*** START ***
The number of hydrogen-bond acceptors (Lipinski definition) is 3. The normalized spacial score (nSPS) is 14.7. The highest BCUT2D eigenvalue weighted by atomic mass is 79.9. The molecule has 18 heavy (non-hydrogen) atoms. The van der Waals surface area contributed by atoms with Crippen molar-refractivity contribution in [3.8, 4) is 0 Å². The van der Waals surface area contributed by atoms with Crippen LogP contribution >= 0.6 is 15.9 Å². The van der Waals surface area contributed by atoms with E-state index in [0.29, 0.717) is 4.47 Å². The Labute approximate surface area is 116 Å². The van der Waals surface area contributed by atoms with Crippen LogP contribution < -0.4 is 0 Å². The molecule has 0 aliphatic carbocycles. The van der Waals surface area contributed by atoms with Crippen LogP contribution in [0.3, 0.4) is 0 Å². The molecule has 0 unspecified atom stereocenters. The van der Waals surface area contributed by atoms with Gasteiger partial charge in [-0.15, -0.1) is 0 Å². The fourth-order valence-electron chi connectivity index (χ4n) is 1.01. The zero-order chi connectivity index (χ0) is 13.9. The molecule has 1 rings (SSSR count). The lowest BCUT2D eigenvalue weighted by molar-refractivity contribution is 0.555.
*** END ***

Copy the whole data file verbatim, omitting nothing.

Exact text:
The number of hydrogen-bond acceptors (Lipinski definition) is 3. The normalized spacial score (nSPS) is 14.7. The highest BCUT2D eigenvalue weighted by atomic mass is 79.9. The molecule has 18 heavy (non-hydrogen) atoms. The van der Waals surface area contributed by atoms with Crippen molar-refractivity contribution in [3.8, 4) is 0 Å². The van der Waals surface area contributed by atoms with Crippen LogP contribution >= 0.6 is 15.9 Å². The van der Waals surface area contributed by atoms with E-state index in [0.29, 0.717) is 4.47 Å². The Labute approximate surface area is 116 Å². The van der Waals surface area contributed by atoms with Crippen LogP contribution < -0.4 is 0 Å². The molecule has 0 aliphatic carbocycles. The van der Waals surface area contributed by atoms with Crippen LogP contribution in [0.3, 0.4) is 0 Å². The molecule has 0 unspecified atom stereocenters. The van der Waals surface area contributed by atoms with Gasteiger partial charge in [-0.15, -0.1) is 0 Å². The fourth-order valence-electron chi connectivity index (χ4n) is 1.01. The zero-order chi connectivity index (χ0) is 13.9. The molecule has 1 rings (SSSR count). The lowest BCUT2D eigenvalue weighted by molar-refractivity contribution is 0.555.